New tiles based on biopolymer composites

image Even tiles can be based on renewable raw materials. Fraunhofer researchers are exhibiting how renewable, biostable raw materials can be used in architecture, interior design and the packaging industry at this year’s International Green Week in Berlin from January 18 to 27.

They consist of a mixture of linseed oil epoxy, various natural fibers and diatomaceous earth, a material that is procured from fossilized diatoms. New bio-based tile systems, like the ones designed at the Fraunhofer Institute for Mechanics of Materials IWM in Halle (Germany), are environmentally friendly, lighter-weight and – depending on their manufacturing and material properties – more resource- and energy-efficient than conventional ceramic materials. “The composite is not hard as glass and brittle like conventional epoxy, but flexible and more pliable instead. This makes it easier to work with the tiles,” says Andreas Krombholz, scientist in the natural composites division at IWM. The new composites also put a completely new spin on architectural perspectives. In the molding process, they can be shaped on an entirely customized basis, and shaped into squares, triangles or circles, for example. Even patterns and colors can be tailor-made.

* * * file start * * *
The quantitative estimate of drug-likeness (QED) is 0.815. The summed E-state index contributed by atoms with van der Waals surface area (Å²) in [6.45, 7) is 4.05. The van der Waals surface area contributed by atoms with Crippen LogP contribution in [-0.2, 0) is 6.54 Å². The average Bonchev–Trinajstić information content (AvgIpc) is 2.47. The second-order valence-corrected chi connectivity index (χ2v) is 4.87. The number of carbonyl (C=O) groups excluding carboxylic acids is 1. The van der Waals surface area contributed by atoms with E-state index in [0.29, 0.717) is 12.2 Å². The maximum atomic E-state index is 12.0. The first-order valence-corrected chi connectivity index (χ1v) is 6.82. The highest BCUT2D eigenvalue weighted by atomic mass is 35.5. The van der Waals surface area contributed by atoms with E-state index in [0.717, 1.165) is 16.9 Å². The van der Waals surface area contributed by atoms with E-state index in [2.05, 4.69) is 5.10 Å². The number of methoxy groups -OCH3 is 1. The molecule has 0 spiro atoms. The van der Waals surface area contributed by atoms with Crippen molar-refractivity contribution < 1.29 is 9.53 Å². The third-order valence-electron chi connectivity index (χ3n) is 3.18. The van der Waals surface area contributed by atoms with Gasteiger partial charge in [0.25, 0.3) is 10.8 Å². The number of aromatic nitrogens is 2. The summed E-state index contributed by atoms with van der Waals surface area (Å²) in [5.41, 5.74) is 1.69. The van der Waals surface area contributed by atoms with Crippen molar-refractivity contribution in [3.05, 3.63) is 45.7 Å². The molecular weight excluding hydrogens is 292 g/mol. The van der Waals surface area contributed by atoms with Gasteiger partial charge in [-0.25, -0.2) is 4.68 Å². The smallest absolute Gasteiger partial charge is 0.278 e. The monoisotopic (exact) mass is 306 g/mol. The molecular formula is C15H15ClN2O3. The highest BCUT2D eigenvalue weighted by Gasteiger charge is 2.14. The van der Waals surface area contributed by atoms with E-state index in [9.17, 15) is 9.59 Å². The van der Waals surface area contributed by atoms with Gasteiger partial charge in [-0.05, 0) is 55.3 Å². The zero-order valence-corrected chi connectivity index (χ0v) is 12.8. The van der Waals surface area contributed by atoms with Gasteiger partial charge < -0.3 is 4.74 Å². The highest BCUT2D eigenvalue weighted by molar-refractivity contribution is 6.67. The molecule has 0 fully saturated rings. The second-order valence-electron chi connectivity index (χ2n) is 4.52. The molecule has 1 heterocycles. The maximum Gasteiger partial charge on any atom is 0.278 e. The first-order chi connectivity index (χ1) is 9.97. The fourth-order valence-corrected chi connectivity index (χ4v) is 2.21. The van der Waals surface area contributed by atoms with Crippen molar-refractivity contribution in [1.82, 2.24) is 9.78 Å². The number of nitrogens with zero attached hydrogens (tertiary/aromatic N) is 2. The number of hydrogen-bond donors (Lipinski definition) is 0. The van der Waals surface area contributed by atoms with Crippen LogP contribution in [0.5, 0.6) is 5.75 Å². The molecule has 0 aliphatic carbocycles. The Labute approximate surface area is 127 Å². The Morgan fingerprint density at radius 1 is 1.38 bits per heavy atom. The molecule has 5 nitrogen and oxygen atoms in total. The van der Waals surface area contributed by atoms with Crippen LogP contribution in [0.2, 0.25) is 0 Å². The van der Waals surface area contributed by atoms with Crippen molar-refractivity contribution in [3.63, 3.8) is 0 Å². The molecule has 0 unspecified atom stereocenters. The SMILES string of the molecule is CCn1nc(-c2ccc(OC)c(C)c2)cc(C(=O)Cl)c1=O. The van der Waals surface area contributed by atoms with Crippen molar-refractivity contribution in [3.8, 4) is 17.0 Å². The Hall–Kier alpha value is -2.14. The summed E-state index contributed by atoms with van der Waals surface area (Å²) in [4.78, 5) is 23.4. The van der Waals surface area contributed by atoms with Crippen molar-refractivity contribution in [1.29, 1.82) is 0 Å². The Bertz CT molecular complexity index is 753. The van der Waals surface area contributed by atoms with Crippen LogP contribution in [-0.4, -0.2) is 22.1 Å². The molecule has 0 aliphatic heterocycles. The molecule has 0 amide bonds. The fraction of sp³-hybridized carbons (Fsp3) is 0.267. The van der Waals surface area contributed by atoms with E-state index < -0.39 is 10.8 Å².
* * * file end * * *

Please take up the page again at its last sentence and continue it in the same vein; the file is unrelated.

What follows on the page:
By adding fluorescent pigments to the blend, they are transformed into light tiles. This means they can be used both outdoors and indoors, serving as illuminated guideposts on floors and walls. The same bio-tiles can also be installed in kitchens and bathrooms and can serve as indoor floor coverings.

Advertisements